Equifax

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Equifax is one of three leading credit bureaus, along with TransUnion and Experian.

Like the other credit bureaus, Equifax uses a person’s borrowing information to compile a detailed credit report. Lenders use these credit reports in conjunction with a credit score to determine the financial risk involved with letting a person borrow money.

Equifax history

Equifax has been a leader in the financial world since its inception in 1898, when it began determining whether customers were worthy of a credit agreement.

Over time, it has expanded internationally, using data to help various businesses determine whether borrowers were likely to repay debts. In the 1970s and 1980s, customers were given the opportunity to view their own credit reports and be alerted to any errors found, giving additional transparency to the information contained in the reports.

Today, Equifax is headquartered in Atlanta and operates or has investments in 24 countries. It provides data on more than 820 million consumers and more than 91 million businesses across the globe.

Equifax reporting

Equifax credit reports are very detailed, showing each open and closed account belonging to an individual as well as whether payments were made on time.

If you’ve been past due on a credit card bill or a student loan, your Equifax credit report will show the exact month and year of that late payment.

However, late paid accounts don’t remain on the report forever. In most cases, negative information like a past due balance remains on the report for seven years, while positive accounts remain on the report for 10 years.

In addition to account information, the Equifax report shows any liens against your assets and debts that have been reported to collection agencies.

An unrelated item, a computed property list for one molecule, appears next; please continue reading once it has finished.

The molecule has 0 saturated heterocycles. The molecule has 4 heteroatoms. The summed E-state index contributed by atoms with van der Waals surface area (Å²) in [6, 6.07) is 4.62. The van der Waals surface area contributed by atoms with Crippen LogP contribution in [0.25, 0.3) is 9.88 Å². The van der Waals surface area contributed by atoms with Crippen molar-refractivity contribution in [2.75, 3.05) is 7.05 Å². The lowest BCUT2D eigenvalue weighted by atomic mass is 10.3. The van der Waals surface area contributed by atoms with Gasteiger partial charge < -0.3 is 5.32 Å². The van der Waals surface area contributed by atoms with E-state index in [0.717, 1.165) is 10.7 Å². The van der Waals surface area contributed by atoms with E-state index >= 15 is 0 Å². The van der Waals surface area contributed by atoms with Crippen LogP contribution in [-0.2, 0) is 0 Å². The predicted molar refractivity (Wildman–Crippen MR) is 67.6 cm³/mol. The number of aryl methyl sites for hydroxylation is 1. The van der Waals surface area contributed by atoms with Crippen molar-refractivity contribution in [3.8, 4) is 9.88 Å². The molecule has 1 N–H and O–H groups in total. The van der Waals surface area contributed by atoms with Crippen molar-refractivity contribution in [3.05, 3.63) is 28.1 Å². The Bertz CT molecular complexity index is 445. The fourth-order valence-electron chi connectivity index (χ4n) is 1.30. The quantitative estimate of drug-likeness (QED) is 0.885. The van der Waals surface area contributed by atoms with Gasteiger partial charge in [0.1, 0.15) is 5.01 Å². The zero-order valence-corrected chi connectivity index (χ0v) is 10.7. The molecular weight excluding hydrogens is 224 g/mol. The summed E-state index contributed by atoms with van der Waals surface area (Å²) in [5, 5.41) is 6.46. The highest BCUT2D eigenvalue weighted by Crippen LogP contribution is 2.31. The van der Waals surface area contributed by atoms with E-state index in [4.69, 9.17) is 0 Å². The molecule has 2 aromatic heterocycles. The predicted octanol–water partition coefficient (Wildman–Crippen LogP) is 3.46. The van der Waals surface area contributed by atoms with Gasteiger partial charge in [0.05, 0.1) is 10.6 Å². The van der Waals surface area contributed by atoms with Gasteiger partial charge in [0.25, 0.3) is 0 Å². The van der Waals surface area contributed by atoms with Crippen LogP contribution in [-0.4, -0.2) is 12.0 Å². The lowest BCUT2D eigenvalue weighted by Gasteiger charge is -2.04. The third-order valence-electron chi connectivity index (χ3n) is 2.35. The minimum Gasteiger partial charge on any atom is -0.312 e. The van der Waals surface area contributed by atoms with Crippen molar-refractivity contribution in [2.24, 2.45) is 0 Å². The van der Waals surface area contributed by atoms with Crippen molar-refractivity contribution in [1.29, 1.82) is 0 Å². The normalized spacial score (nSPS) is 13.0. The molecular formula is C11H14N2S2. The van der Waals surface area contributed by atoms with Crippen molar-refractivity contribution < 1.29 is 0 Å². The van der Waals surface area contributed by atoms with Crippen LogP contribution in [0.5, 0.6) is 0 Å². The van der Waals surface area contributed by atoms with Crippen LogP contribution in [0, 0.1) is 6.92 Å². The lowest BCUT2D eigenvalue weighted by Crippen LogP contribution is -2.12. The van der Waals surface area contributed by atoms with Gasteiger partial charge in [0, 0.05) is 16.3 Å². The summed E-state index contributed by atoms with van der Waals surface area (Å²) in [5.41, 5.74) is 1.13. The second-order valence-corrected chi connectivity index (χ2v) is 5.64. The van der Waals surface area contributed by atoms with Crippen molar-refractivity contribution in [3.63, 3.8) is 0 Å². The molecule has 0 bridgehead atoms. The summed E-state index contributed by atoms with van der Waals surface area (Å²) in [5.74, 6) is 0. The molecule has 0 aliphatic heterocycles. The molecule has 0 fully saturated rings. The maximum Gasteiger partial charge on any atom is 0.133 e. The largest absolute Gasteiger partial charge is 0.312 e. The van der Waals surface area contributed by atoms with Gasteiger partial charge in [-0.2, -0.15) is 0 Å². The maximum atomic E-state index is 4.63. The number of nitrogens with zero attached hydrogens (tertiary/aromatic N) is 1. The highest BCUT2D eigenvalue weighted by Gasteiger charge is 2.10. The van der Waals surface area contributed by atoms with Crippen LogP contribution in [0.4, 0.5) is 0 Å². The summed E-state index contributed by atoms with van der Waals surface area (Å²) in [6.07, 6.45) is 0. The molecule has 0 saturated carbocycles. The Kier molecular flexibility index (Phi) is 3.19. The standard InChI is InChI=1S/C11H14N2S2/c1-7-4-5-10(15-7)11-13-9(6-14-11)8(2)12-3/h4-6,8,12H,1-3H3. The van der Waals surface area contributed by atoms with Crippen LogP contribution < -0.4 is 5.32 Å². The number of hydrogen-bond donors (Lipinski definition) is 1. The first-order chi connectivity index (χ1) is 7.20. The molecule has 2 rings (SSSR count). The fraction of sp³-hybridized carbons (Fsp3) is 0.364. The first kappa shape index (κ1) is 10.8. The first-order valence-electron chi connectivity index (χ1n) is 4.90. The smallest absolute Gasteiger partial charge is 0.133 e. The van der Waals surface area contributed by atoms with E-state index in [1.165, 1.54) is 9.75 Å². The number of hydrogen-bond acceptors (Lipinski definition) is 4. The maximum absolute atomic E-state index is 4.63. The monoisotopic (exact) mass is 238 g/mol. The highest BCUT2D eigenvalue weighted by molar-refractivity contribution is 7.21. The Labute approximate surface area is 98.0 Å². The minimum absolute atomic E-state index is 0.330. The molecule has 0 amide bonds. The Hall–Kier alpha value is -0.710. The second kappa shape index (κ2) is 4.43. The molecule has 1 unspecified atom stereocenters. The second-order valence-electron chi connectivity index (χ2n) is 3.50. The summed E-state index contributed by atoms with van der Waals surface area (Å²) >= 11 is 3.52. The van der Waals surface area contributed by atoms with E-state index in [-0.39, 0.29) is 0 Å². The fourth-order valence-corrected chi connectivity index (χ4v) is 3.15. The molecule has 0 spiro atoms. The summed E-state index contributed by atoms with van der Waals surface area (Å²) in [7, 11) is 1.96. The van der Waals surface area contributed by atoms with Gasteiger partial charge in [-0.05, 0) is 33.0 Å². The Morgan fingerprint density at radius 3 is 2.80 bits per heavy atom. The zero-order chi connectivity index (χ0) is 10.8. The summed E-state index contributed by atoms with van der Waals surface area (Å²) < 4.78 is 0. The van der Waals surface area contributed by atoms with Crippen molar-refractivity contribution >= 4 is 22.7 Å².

Equifax receives its information straight from creditors like mortgage companies, credit card companies and auto lenders. These companies usually report to all three major credit bureaus but not all do. In addition, your Equifax report may pull public records like any bankruptcies or tax liens to provide an accurate picture of your financial health.

Equifax credit scoring

While the credit report provides a detailed listing of your borrowing habits, the credit score is a three-digit number used to represent your creditworthiness. This number, which typically falls between 300 and 850, gives lenders a quick look at your risk and whether or not you can be expected to repay a loan on time.

Just as each credit bureau’s reporting may be slightly different, their corresponding credit scores also may differ.

Fair Credit Reporting Act

Passed in 1970, the Fair Credit Reporting Act regulates the way that Equifax and the other credit bureaus can use and report consumer behavior. This act attempts to alleviate the amount of misinformation or inaccurate reporting that might appear in an individual’s credit report.

If you notice an inaccuracy on your credit report, you can contact Equifax directly to have the information corrected.

Checking your Equifax credit report

A small error on your Equifax report could prevent you from getting approved for a loan, which is why it is important to monitor your information.

A free Equifax credit report is available every 12 months from AnnualCreditReport.com. If you also wish to view your Equifax credit score, you may have to pay a nominal fee.

Still, checking the credit report and the credit score can help you have a better idea of your creditworthiness.